And another record-breaking watch from Bulgari… After the thinnest tourbillon movement (1.95mm) and the thinnest minute repeater (3.12mm for the movement, 6.85mm for the watch), Bulgari now comes on the market with the thinnest automatic movement available, the Bulgari Octo Finissimo Automatic. With the help of a micro-rotor (of course, as a centrally-mounted rotor will irremediably increase the thickness), the brand achieved (in-house) to make a movement measuring 2.23mm thick. the previous record, without considering possible prototypes, was Piaget and the 2.35 mm calibre 1208P.
Besides the achievement, my love for this watch is more about the design, the overall thinness (5.15mm) combined with a bold and unique shape. The fully sandblasted titanium case, combined to a titanium bracelet or a leather strap, the dial in that same finish, the slight twist of the 7 o’clock positioned small second, the Avantgarde look with striking shapes. This watch is nothing existing on the market and is simply stunning. More details on www.bulgari.com.
Frédérique Constant Flyback Chronograph Manufacture
Figure this in your mind: in-house, automatic chronograph with flyback function, in an elegant, luxurious watch. What would be the price of such a watch? CHF 10,000 probably. Well, you’d be wrong, as Frederique Constant once again set the bar very high. After having launch on the market the most affordable perpetual calendar, the “accessible luxury” brand now comes with its own vision of the chronograph, and produces the movement in-house. And all of that for a price way below CHF 4,000. Now, it becomes quite interesting.
Like we explained to you in the video here, Frederique Constant respects its usual strategy to offer a lot for a little money – but without a low quality, believe us. The movement is based on the automatic calibre of the brand, on top of which a simplified but efficient chronograph module is attached (with star-shaped wheel to control the chronograph operations, an innovative clutch system and flyback function). The watch is also introducing a new design for the brand, more modern but still very elegant on the wrist. One of the best value for money offers of Baselworld 2017. More details here.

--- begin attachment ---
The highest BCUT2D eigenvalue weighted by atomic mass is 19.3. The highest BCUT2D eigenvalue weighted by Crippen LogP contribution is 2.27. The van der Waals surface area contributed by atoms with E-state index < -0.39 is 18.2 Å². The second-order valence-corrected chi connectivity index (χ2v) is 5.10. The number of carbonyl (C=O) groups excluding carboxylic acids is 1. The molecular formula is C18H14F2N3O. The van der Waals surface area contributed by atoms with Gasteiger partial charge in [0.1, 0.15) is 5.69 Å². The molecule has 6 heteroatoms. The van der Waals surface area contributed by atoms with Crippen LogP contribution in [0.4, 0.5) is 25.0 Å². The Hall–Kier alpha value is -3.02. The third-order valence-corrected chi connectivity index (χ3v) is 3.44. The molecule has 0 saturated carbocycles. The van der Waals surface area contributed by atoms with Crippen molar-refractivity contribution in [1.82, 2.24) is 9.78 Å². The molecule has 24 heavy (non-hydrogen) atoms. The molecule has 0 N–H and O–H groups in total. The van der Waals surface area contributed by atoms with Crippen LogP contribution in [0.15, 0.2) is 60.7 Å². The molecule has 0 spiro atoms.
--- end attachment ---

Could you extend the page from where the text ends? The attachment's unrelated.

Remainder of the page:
Omega Seamaster Aqua Terra Railmaster Master Chronometer
As we told you in our “first look” article, Omega goes back to its roots with this watch, which I dare to call “The Essence of Omega”. As nice the 1957 Trilogy Reedition can be (well, I can’t help myself…), this new Seamaster Aqua Terra Railmaster simply is hyper-coherent and offers so much for the money. In the tradition of the Railmaster, the watch is antimagnetic… but not with a faraday cage, but because it features one of the greatest standard movement of the current production, the 15,000 Gauss Master Chronometer.
In addition to that, there’s the look. A tool-like steel case, fully brushed, with iconic lyre-lugs, a nice steel bracelet (or cool fabric strap) and a dial to die for. It is steel, it is vertically brushed, it features signature pointy indexes, it has some faux-patina but it befits the model, it combines with great balance some numerals, a railroad track and a crosshair in the center of the dial. Clearly, one of the coolest Omega watches since a few years, with a very decent price tag of CHF 4,500. www.omegawatches.com.
Oris Aquis Date 43.5mm
I always loved the Oris Aquis. To me, it has always been one of the best combinations of efficiency, cool design and affordability. In terms of accessible automatic dive watch, coming from a brand with pedigree, you can hardly do better. With one little issue though: the hands and the case were not the best ones. Until Baselworld 2017 and the new versions of the Aquis Date, with a 43.5mm case (but which wears reasonable), redesigned and thinner, and new hands and indexes.
It might not be the revolution of the year, but all these updates make the watch even better. More refined, more elegantly shaped but still very tool-oriented, with hands and indexes that now look like they were designed jointly with the rest of the watch. What remains is a superb quality of execution, a ceramic bezel, great diving capacities and a Swiss-Made automatic movement, with a super-well-positioned price of EUR 1,600 (EUR 1,800 on steel bracelet). www.oris.ch.
Patek Philippe Perpetual Calendar “Pilot” 5320g